The HSE inspector is coming to investigate our compliance with the Working Time Regulations. What should I do if he or she calls me in?

You should co-operate with the Health and Safety Executive (HSE) inspector.

The HSE has responsibility for enforcing the requirements on working 'limits' and associated matters in the Working Time Regulations 1998 (WTR).

The HSE says that most complaints about working time will be resolved without a visit. If an HSE inspector is visiting, this is likely to signify that the breach involves a significant health and safety risk to workers. It may also be a consequence of your employer's behaviour in response to the complaint – for example, reluctance to hand over records to the regulator. You can find information here explaining how the HSE approach working time complaints.

For 'entitlements' (e.g. annual leave, and rest breaks or rest periods), enforcement is carried out through employment tribunals.

The relevant matters for which HSE inspectors are responsible are:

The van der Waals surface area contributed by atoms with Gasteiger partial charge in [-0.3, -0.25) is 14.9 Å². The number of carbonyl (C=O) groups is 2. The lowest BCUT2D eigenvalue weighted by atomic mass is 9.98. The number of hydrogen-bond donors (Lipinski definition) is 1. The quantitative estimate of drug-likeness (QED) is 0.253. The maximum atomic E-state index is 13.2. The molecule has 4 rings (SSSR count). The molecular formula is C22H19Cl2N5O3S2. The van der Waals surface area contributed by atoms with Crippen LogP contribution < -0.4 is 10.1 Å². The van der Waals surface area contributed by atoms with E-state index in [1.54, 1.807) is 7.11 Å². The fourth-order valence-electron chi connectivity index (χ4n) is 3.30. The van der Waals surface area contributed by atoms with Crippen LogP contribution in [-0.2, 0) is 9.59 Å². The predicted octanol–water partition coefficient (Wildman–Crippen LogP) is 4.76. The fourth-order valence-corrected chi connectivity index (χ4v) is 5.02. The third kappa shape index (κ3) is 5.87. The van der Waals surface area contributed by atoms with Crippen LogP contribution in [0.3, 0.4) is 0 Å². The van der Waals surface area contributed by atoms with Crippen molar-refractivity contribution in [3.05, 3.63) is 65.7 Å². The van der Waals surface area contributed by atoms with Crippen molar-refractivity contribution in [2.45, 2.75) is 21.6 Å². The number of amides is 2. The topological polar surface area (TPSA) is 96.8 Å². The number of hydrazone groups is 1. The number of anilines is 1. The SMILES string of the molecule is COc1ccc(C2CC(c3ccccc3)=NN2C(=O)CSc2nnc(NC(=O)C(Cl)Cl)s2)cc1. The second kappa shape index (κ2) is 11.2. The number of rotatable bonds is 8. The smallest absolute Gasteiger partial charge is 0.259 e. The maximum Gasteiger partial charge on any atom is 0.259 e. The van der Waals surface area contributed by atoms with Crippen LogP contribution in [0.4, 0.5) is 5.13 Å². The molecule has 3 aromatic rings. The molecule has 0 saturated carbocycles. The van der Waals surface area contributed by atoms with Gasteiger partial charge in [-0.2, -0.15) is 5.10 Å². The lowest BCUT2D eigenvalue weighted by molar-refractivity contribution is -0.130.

• weekly working hours;
  • the length of night work;
  • health assessments; and
  • record-keeping.

Failure to comply with the WTR in these matters renders the employer liable to prosecution by the HSE.

In some industries, the Regulations are enforced by other bodies:

  • Local authorities deal with shops, offices, hotels, catering, sports, leisure and customer services workplaces.
  • The Vehicle and Operator Services Agency deals with HGV and PSV drivers.
  • The Maritime and Coastguard Agency deals with seafarers and inland waterways workers.
  • The Office of the Rail Regulator deals with rail workers.
  • The Civil Aviation Authority deals with air cabin crew.
Note: This content is provided as general background information and should not be taken as legal advice or financial advice for your particular situation. Make sure to get individual advice on your case from your union, a source on our free help page or an independent financial advisor before taking any action.